Tuesday, September 09, 2008

Lexiconfrontation

That book over there? It's a book you'll never be able to read, thanks to J.K. Rowling. It's a Harry Potter Lexicon, a print version of information available for a long time on a fan website--a website that was praised by J.K. Rowling before she decided that revenue was more important than anything else. And this week, a judge decided that fair use didn't support non-fiction works of literary annotation, explanation, or criticism, apparently, since he ruled in favor of Rowling and basically banned the book's publication.

My response? Well, I won't be doing anything to give Rowling any more of my money, nor will I be carrying any further Rowling material in my store. I would have thought an author would be pleased to see a guidebook designed to make her work more accessible and enjoyable to large numbers of readers, but Rowling didn't see beyond the dollar signs. And that makes me want to deny her a few of the dollars she values above all else... including literary freedom and fair use.

And let's hope that the author is able to find an attorney to appeal U.S. District Judge Robert P. Patterson's verdict that subverts justice; I would hope an appeal would reverse this freedom-of-the-press-stifling ruling.

In the meantime, I invite you to join me in seeing to it that no more of your money flows into Ms. Rowling's accounts... apparently money is all she understands, so it's the only way to make a point to her.

6 comments:

JaniceG said...

I would have thought an author would be pleased to see a guidebook designed to make her work more accessible and enjoyable to large numbers of readers, but Rowling didn't see beyond the dollar signs.

I have to disagree with you strongly on this one: fan tributes are one thing but publishing a book featuring an author's characters and settings without the author's permission or participation is quite another. However sincere the compiler is, he's using another person's creative intellectual property to make a profit himself -- it's not like they were going to give away the book they were publishing.

Note that the author himself was aware of the potential problem, to quote from coverage earlier in the trial (http://www.usatoday.com/life/books/news/2008-04-15-harrypottertrial_N.htm): "During his testimony Tuesday, Vander Ark acknowledged that he, too, had substantial concerns all along about whether publishing an encyclopedia based on Rowling's Potter universe would constitute copyright infringement.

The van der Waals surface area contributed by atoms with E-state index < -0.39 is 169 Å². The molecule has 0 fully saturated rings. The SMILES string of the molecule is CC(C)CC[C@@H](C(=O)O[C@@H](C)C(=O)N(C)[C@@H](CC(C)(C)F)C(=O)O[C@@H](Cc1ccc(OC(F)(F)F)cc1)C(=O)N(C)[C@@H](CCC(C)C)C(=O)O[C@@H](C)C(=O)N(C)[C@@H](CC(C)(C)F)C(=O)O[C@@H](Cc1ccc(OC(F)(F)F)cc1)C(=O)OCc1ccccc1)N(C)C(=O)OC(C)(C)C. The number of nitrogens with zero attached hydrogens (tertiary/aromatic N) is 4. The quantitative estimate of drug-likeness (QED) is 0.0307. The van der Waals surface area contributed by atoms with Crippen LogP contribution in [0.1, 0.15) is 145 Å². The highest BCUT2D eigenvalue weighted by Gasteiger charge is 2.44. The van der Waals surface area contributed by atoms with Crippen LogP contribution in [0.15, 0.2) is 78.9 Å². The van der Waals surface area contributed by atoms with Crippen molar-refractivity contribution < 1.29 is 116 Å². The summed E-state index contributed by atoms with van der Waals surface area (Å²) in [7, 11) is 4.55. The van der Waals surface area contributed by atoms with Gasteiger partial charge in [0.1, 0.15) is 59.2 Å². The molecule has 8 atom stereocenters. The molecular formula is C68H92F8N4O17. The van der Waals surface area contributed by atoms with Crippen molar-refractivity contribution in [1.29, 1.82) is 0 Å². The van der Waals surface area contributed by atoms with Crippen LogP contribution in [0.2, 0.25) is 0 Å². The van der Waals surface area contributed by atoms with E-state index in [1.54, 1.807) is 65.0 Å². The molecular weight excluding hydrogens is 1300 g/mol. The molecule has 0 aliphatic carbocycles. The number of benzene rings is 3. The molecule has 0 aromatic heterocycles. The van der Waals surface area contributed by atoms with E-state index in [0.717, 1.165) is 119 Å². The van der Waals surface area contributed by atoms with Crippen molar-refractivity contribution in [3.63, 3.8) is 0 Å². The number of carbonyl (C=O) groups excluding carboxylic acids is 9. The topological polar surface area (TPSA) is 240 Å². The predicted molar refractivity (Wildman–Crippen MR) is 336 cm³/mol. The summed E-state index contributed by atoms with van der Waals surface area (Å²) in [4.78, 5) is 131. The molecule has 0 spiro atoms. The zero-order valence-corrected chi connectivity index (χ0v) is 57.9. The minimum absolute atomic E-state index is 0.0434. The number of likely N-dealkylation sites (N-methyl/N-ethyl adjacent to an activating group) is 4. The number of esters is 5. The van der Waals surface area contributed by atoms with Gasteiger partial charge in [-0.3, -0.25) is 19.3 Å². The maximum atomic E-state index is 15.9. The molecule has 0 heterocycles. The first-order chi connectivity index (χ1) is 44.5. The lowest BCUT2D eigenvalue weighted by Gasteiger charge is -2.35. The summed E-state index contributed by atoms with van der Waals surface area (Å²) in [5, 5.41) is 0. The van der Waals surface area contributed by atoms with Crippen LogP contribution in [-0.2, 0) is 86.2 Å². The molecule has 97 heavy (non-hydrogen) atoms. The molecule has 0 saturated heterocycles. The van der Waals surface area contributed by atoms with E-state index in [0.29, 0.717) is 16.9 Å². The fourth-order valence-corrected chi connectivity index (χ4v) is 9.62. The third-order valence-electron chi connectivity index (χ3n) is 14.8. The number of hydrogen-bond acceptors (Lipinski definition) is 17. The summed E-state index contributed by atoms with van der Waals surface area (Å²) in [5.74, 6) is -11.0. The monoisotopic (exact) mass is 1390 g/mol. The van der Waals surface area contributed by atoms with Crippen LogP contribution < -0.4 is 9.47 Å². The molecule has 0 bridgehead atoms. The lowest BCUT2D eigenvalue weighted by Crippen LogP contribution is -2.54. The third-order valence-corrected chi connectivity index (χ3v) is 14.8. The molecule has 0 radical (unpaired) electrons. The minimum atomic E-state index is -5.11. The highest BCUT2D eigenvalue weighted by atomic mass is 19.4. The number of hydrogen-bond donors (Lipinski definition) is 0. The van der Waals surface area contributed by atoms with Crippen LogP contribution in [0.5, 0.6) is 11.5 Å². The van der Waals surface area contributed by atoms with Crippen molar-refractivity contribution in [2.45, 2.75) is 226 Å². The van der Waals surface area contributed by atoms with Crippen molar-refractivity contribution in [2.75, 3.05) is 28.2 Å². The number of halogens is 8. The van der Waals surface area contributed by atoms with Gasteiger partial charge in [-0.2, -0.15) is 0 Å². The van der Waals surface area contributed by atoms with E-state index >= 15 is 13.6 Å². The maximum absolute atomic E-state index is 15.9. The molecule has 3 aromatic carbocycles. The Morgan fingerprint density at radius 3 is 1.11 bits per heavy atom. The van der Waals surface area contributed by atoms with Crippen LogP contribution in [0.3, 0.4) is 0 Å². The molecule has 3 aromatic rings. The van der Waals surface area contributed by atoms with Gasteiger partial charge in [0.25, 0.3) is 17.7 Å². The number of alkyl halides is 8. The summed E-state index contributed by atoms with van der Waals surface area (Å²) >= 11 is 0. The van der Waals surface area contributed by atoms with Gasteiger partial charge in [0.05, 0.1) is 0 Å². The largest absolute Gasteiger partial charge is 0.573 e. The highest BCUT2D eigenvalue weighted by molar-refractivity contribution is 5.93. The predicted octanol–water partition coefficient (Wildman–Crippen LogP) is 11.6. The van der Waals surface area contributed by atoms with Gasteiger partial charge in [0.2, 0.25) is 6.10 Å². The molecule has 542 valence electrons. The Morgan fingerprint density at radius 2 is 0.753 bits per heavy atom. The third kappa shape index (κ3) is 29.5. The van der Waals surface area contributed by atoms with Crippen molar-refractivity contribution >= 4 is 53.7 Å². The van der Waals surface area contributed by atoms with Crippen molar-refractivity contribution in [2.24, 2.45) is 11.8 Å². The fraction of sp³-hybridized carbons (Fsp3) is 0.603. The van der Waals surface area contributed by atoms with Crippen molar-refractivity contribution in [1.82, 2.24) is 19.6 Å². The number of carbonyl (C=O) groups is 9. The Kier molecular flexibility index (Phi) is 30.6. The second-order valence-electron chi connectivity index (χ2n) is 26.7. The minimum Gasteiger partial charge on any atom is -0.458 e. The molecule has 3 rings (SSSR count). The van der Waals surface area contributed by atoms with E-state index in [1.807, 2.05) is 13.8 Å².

"He said he was talked into doing it by the publishing company."

cliff said...

Ah, but he was only using her characters, settings, and terminology in a nonfiction reference designed to clarify the roles that each played within her fictional universe. That is, his work was a scholarly adjunct to her work, not a replacement or a derivative work intended to supplant further fictional contributions she might have made to the universe. Works of explanation, analysis, or reference should be vigorously encouraged under fair use provision. Nothing the author did in any way deprived Scrooge... err, Rowling of any income; quite the contrary, it would have made her works even more accessible to a larger group of readers.

JaniceG said...

Works of explanation, analysis, or reference should be vigorously encouraged under fair use provision.

I agree, and apparently so does the judge, to quote from his ruling: ""While the lexicon, in its current state, is not a fair use of the Harry Potter works, reference works that share the lexicon's purpose of aiding readers of literature generally should be encouraged rather than stifled," he said.

"He added that he ruled in Rowling's favor because the "Lexicon appropriates too much of Rowling's creative work for its purposes as a reference guide.""

Nothing the author did in any way deprived Scrooge... err, Rowling of any income

To me, it's not a matter of depriving her of income - it's a matter of riding on the popularity of her work to increase his own income, or at least that of his publisher.

Lanny said...

The judges ruling strikes me as odd as there are scads of similar works derived from Tolkien's work. I can't really see how this is any different.

I recall the first edition of the Tolkien Companion contained entries that included several incorrectly drawn conclusions about characters in The Lord of the RIngs prior to the publication of the Silmarillion.
And yet, THAT work went unchallenged at the time. The author did correct himself in subsequent editions, though. But, I digress.

Of course it's possible that a great number of these reference works and commentaries have been published with permission or by financial arrangement, but certainly not all. The bookstore shelves are loaded with Tokien related books. This was especially true when the movies were in release.

Again, how is the Potter case so different?

JaniceG said...

The judges ruling strikes me as odd as there are scads of similar works derived from Tolkien's work. I can't really see how this is any different.

To quote from an article in The Times: "This “lexicon” consists of lifting the names, situations and plotlines in the novels, overwhelmingly in Rowling's own words, putting them in alphabetical order, and selling the result as if it was the fan's own work. As the judge said, there are almost no extra insights, no extra information, hardly even the courtesy of quotation marks. Van der Ark has simply taken someone else's hard work and rearranged it, badly, as his own."

cliff said...

I saw that statement (from a judge whose judgment I already question), but the samples that were offered by one of the new sources indicated that to be a not wholly fair description. Of course he listed names and referred to plots, but his approach was encyclopedic, not narrative. I see that as worlds different.